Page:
4. Using a Micro-Drill system (See Figure 2) and the appropriate ball mill down to the connecting circuit, exposing the copper surface of the etch (See Figure 3) Be careful not to cut through the circuit.

  5. Clean the area

  6. Apply a small amount of liquid flux to the circuit connection now exposed beneath the surface of the board. Tin the circuit with solder (See Figure 4) Clean the area.

  7. In general, the area for the new pad on the board surface must be smooth and flat. If internal fibers of the board are exposed, or if there are deep scratches in the surface, they should be repaired. Refer to appropriate procedure.

  8. Select a replacement BGA pad that most closely matches the surface mount pad to be replaced. If a special size or shape is needed they can be custom fabricated. (See Figure 5) Ensure the selected pads attached circuit matches the width and thickness of the circuit to be replaced. Trim the width approximately as needed. The circuit should overlap the existing circuit a minimum of 2 times the circuit width.

    Note
    New BGA pads are fabricated from copper foil. The foil is plated on the top side with solder, and an adhesive bonding film is applied to the bottom side.

  9. Before trimming out the new pad, carefully scrape off the adhesive bonding film from the solder joint connection area on the back of the replacement circuit portion of the new pad. In order to ensure that the final pressed pad lays flat (and the new circuit is properly connected to the exposed board circuit), it may be necessary to remove the film from the whole length of the connecting circuit up to the pad itself. (See Figure 6)

    Caution
    When handling the replacement pad, avoid touching the epoxy backing with your fingers or other materials that may contaminate the surface and reduce the bond strength.

  10. Cut out and trim the new pad. Cut out from the plated side.

  11. Place the pad on the board so that the connecting circuit can be fit into the trough containing the board's tinned circuit (See Figure 7)

  12. Select a bonding tip with a shape to match the shape of the new pad. See bonding tip chart in the replacement parts section of the manual provided with the repair system or repair kit. (See Figure 8)

    Note  
    The tip used for bonding should be as small as possible but should completely cover the entire surface of the new pad.

  13. Position the circuit board so that it is flat and stable. Gently place the bonding tip directly onto the new pad. Apply pressure as recommended in the manual of the repair system or repair kit for 30 seconds to fully bond the pad. The new pad is fully cured. Carefully clean the area and inspect the new pad for proper alignment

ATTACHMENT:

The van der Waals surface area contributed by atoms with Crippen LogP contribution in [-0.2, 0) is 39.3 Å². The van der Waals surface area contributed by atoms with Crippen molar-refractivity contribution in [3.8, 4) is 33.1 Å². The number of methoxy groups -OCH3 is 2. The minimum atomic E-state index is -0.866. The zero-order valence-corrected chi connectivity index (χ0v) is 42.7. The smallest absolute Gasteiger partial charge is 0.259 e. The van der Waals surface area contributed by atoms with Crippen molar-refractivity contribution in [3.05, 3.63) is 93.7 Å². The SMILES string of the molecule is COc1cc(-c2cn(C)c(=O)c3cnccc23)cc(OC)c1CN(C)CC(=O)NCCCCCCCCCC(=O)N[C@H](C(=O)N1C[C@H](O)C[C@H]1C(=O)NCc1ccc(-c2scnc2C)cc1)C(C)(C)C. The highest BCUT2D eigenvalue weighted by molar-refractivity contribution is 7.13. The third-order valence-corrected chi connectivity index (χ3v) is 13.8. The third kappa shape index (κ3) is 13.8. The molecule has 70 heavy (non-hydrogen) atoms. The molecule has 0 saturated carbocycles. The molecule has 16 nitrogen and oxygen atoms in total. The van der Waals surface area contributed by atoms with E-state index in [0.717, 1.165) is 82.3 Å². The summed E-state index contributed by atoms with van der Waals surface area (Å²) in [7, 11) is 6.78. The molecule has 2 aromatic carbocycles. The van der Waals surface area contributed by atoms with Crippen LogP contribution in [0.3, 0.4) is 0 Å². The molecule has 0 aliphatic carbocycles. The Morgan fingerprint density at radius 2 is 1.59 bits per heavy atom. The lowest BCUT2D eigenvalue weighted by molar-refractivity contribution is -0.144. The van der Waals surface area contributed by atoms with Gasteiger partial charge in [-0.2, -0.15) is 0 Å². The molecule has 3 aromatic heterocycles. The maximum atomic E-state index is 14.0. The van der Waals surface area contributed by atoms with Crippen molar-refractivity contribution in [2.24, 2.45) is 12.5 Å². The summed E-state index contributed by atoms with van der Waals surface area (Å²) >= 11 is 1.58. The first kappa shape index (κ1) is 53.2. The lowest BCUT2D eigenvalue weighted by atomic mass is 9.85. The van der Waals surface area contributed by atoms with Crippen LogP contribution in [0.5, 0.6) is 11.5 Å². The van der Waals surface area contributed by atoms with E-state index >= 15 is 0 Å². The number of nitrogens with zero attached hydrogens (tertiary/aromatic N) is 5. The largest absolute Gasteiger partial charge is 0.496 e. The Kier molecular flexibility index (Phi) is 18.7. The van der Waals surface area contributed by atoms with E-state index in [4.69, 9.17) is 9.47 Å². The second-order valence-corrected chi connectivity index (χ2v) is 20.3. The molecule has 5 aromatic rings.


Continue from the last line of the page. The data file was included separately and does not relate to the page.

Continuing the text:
Caution 
    Excessive bonding pressure may cause measling in the circuit board surface or may cause the new pad to slide out of position.

  14. Apply flux to the overlapping connecting circuit in the bottom of the trough. Solder in place. Clean the area

    Note
    The circuit board may be preheated prior to filling the area with epoxy. A preheated circuit board will allow the epoxy to easily flow and level out. Epoxy applied to an unheated circuit board may settle below the circuit board surface as the epoxy cures.

  15. Mix epoxy. If desired, add color agent to the mixed epoxy to match the circuit board color.

  16. Coat the top and sides of the replaced circuit with epoxy. The epoxy bonds the new circuit to the base board material and insulates the circuit. Continue adding epoxy up to the top surface of the circuit board.

    Note
    A very slight overfill of epoxy may be desired to allow for shrinkage when the epoxy cures. Additionally, in order to allow the circuits appearance to match the board, it may be necessary to mask the circuit prior to filling the excavated area.

  17. Cure the epoxy per Procedure 2.7 Epoxy Mixing and Handling

    Caution
    Some components may be sensitive to high temperature.

  18. Additional epoxy can be applied around the perimeter of the new pad to provide additional bond strength. Mix epoxy. Cure the epoxy per Procedure 2.7 Epoxy Mixing and Handling. Use the maximum recommended heat cycle to ensure the highest strength bond. BGA pads are routinely subjected to one or more reflow cycles.

    Caution
    Some components may be sensitive to high temperature.

  19. Apply surface coating to match prior coating as required. (See Figure 9)
Evaluation
  1. Visual examination.

  2. Measurement of new pad width and spacing.

  3. Electrical continuity measurement.

Procedure for reference only.